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Chapter XXIV. Observing Deeds1

Men of antiquity, because their eyes stopped short of self-seeing, used mirrors to look at their faces; because their wisdom stopped short of self-knowing, they took Tao to rectify their characters. The mirror had no guilt of making scars seen; Tao had no demerit of making faults clear. Without the mirror, the eyes had no other means to rectify the whiskers and eyebrows; without Tao, the person had no other way to know infatuation and bewilderment. For the same reason, Hsi-mên Pao, being quick-tempered, purposely wore hide on his feet to make himself slow; Tung An-yü, being slow-minded, wore bowstrings on his feet to make himself quick. Therefore, the ruler who supplies scarcity with abundance and supplements shortness with length is called "an intelligent sovereign".

There are in All-under-Heaven three truths: First, that even wise men find unattainable tasks; second, that even strong men find immovable objects; and third, that even brave men find invincible opponents.

For instance, though you have the wisdom of Yao but have no support of the masses of the people, you cannot accomplish any great achievement; though you have the physical force of Wu Huo but have no help from other people, you cannot raise yourself; and though you have the strength of Mêng Pên and Hsia Yü and uphold neither law nor tact, you cannot triumph for ever. 2 Therefore, certain positions are untenable; certain tasks, unattainable. Thus, Wu Huo found a thousand chün light but his own body heavy. Not that his body was heavier than a thousand chün, but that position would not facilitate his raising his own body. In the same way, Li Chu found it easy to see across one hundred steps but difficult to see his own eyelashes. Not that one hundred steps were near and eyelashes far, but that the way of nature would not permit him to see his own eyelashes. For such reasons, the intelligent sovereign neither reproaches Wu Huo for his inability to raise himself nor embarrasses Li Chu with his inability to see himself. Yet he counts on favourable circumstances and seeks for the easiest way, so that he exerts small effort and accomplishes both an achievement and a reputation.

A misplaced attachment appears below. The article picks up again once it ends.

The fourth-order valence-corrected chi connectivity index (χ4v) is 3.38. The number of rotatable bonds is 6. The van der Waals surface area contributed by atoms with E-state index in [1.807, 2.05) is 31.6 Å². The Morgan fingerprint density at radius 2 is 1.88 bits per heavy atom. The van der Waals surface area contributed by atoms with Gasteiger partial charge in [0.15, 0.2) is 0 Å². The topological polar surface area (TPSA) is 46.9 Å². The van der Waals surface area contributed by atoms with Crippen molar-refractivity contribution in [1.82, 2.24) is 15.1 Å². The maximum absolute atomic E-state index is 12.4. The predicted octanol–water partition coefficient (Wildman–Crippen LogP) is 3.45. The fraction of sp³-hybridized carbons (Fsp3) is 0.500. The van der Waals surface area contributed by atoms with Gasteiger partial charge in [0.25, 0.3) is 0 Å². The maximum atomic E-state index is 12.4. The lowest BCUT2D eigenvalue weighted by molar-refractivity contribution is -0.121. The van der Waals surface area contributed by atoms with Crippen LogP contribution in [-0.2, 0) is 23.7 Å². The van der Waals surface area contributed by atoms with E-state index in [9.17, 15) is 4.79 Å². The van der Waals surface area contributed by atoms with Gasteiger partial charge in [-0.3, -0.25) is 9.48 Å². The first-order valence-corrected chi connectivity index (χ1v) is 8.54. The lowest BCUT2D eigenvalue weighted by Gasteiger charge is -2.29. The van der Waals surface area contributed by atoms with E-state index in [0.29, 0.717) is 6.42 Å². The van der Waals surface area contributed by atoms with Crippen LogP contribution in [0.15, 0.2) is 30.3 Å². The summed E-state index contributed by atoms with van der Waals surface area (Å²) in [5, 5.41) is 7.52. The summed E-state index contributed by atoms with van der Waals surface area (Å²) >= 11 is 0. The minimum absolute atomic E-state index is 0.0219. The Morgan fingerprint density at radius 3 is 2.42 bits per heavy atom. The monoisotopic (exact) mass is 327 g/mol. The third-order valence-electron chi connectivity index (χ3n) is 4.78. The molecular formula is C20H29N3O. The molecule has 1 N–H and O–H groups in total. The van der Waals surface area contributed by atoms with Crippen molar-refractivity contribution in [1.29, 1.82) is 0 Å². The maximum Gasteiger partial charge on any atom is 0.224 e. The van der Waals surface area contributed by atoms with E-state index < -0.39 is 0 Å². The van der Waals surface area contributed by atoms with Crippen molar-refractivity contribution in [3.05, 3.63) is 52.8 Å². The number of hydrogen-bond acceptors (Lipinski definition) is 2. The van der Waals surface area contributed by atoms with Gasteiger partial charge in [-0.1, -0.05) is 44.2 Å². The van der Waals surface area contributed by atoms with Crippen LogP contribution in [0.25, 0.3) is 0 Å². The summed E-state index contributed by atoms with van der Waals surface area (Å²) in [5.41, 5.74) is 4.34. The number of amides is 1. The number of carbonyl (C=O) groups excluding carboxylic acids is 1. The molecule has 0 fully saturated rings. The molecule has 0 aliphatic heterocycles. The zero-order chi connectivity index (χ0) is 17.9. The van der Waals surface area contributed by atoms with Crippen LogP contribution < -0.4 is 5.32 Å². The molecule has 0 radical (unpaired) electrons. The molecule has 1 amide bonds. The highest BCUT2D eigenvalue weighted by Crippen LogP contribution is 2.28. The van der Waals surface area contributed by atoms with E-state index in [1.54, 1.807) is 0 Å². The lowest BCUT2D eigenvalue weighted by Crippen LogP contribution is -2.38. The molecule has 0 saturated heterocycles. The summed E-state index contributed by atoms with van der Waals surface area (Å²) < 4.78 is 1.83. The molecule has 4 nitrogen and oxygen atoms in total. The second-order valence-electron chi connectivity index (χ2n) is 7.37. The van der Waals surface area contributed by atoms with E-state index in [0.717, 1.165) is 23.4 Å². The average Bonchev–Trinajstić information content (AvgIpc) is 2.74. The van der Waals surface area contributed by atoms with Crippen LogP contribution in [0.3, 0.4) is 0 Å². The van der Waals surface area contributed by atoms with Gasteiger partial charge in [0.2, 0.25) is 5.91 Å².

Times 3 wax and wane; affairs 4 help and harm; and things 5 come into existence and go into extinction. As the lord of men has these three objects to face, if he expresses the colours of joy and anger, "personages of gold and stone" 6 will be estranged while the wise and shrewd will explore the depth of the ruler's mentality. Therefore, the intelligent sovereign observes people's deeds but never lets people observe his own motives.

Now that you understand the inability of Yao to accomplish the rule by himself, the inability of Wu Huo to raise his own body by himself, and the inability of Mêng Pên and Hsia Yü to triumph by themselves, if you uphold law and tact, then the course of observing deeds will be completed.


1. 觀行. Beginning with this, six successive works give the summary ideas of Han Fei Tzŭ's legalism. Concise and simple, they seem to have been the miscellaneous records of his teachings whose details he developed in other works.

2. I propose 長勝 for 長生. Because in the last sentence of this chapter there is found 長勝 instead of 長生 in regard to the function of the ability of Pên and Yü.

3. 時 implies "opportunities".

4. 事.

5. 物.

6. 金石之士 refers to those men whose talents are as precious as gold and whose minds are as stable as stones.

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IATHPublished by The Institute for Advanced Technology in the Humanities, © Copyright 2003 by Anne Kinney and the University of Virginia